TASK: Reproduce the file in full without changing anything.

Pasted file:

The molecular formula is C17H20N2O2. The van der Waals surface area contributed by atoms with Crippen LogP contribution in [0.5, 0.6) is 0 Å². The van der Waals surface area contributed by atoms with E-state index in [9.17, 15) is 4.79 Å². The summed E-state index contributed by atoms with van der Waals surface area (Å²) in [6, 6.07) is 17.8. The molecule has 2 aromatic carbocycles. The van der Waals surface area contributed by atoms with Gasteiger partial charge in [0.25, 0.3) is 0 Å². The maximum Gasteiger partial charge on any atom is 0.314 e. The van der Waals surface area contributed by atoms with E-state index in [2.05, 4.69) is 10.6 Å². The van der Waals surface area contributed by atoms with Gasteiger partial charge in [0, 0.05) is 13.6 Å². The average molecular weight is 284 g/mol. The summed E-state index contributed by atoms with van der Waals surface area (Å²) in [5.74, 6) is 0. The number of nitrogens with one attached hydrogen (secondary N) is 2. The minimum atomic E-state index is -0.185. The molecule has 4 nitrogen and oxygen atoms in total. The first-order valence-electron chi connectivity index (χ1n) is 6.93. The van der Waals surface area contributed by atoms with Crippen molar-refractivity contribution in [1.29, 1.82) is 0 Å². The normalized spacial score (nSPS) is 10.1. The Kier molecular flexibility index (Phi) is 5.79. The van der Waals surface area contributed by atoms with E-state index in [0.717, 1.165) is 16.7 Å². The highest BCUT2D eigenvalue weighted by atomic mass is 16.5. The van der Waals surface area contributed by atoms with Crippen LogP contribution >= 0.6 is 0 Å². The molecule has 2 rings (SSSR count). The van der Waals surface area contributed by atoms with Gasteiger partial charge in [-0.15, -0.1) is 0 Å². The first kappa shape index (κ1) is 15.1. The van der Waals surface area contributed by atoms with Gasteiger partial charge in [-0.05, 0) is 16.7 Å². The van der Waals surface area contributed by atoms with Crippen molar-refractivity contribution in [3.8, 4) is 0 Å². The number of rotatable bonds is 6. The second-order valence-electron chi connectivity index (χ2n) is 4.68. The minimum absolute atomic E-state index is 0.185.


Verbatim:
The molecular formula is C17H20N2O2. The van der Waals surface area contributed by atoms with Crippen LogP contribution in [0.5, 0.6) is 0 Å². The van der Waals surface area contributed by atoms with E-state index in [9.17, 15) is 4.79 Å². The summed E-state index contributed by atoms with van der Waals surface area (Å²) in [6, 6.07) is 17.8. The molecule has 2 aromatic carbocycles. The van der Waals surface area contributed by atoms with Gasteiger partial charge in [0.25, 0.3) is 0 Å². The maximum Gasteiger partial charge on any atom is 0.314 e. The van der Waals surface area contributed by atoms with E-state index in [2.05, 4.69) is 10.6 Å². The van der Waals surface area contributed by atoms with Gasteiger partial charge in [0, 0.05) is 13.6 Å². The average molecular weight is 284 g/mol. The summed E-state index contributed by atoms with van der Waals surface area (Å²) in [5.74, 6) is 0. The number of nitrogens with one attached hydrogen (secondary N) is 2. The minimum atomic E-state index is -0.185. The molecule has 4 nitrogen and oxygen atoms in total. The first-order valence-electron chi connectivity index (χ1n) is 6.93. The van der Waals surface area contributed by atoms with Crippen molar-refractivity contribution in [1.29, 1.82) is 0 Å². The normalized spacial score (nSPS) is 10.1. The Kier molecular flexibility index (Phi) is 5.79. The van der Waals surface area contributed by atoms with E-state index in [0.717, 1.165) is 16.7 Å². The highest BCUT2D eigenvalue weighted by atomic mass is 16.5. The van der Waals surface area contributed by atoms with Crippen LogP contribution >= 0.6 is 0 Å². The molecule has 2 rings (SSSR count). The van der Waals surface area contributed by atoms with Gasteiger partial charge in [-0.15, -0.1) is 0 Å². The first kappa shape index (κ1) is 15.1. The van der Waals surface area contributed by atoms with Gasteiger partial charge in [-0.05, 0) is 16.7 Å². The van der Waals surface area contributed by atoms with Crippen molar-refractivity contribution in [3.8, 4) is 0 Å². The number of rotatable bonds is 6. The second-order valence-electron chi connectivity index (χ2n) is 4.68. The minimum absolute atomic E-state index is 0.185.